“The rate of people turning 65 or older is happening faster and faster,” says Garza. “That means that we have a real disparity between people who are adequately trained and adequately paid to provide care and a disparity in terms of the price of care.”

Garza points out that more Americans are now called upon to take care of children and aging parents simultaneously, and that this is quickly becoming impossible for many, especially people of color who face a racialized wealth gap.

“We need to provide subsidies for families who are in that position,” says Garza. “We need to provide tax credits in order to really incentivize the kind of care that people really want, which is often not in facilities but in the comfort and privacy of their home. We also need to cut the cost of what that care entails. If we’re able to focus on that, I think there’s lots of opportunity to improve the quality of life for folks.”

Another agenda item is making sure that there are services for black women who are experiencing violence in the home. Garza notes that the rate of incarceration for black women is increasing rapidly: “They are the fastest growing population in prisons and jails,” she says.  “A major reason for this is violence that they are experiencing in their own homes—intimate partner violence and other forms of violence.”

Garza emphasizes that one big indicator for incarceration for black women is poverty. “That’s why we have to stop the increases in penalties for things like writing a check that doesn’t have sufficient funds or increasing crackdowns on things that people do to survive in an economy that doesn’t have room for them,” she says.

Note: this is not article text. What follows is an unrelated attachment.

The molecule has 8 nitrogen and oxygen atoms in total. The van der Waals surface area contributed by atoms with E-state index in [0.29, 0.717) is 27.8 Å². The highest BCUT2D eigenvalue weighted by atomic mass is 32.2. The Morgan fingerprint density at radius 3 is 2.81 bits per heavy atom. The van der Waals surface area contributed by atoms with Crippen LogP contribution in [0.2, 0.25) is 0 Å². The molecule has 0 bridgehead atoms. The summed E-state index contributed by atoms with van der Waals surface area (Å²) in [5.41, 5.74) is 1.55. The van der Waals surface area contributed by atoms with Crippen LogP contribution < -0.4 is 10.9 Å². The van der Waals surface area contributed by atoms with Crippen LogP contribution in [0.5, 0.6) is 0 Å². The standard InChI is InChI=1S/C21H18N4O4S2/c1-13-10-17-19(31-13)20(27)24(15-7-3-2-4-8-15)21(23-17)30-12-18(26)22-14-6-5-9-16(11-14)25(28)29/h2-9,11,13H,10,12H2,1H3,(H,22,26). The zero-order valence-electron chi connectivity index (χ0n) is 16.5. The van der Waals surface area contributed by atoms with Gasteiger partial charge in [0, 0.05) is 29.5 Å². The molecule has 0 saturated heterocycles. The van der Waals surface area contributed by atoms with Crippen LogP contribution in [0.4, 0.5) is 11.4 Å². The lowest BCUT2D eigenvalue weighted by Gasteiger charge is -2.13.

Finally, Garza outlines the need to remove restrictions that black women are subjected to in the political realm.

“What we know is that black women, when we vote, tend to vote the most progressively and to vote for things that are going to bolster our economy and bolster our communities. When we block black women from voting, we actually block that potential of unlocking visionary solutions to the problems that we face in our communities.”

Garza would like to see more opportunities for black women to run for office.

“If you look at how black women vote, that is also how we lead,” she says. “Creating more space for black women to become elected officials and to be setting public policies certainly skews toward the potential for having more comprehensive solutions that really look at root causes of why it is that black women are facing some of the problems that we’re seeing.”

As the dust settles on the presidential election, Garza already has her eye on the next battle: the midterm elections. She sees the composition of Congress as critical to achieving the kinds of policies that will improve the lives of those who are suffering economic injustice. The Black Lives Matter movement has made it clear that economic equality is the unfinished business of the civil rights struggle, and that the struggle will go on, no matter who is in the White House.

Lynn Parramore is contributing editor at AlterNet. She is cofounder of Recessionwire, founding editor of New Deal 2.0, and author of "Reading the Sphinx: Ancient Egypt in Nineteenth-Century Literary Culture." She received her Ph.D. in English and cultural theory from NYU, and she serves on the editorial board of Lapham's Quarterly. Follow her on Twitter @LynnParramore.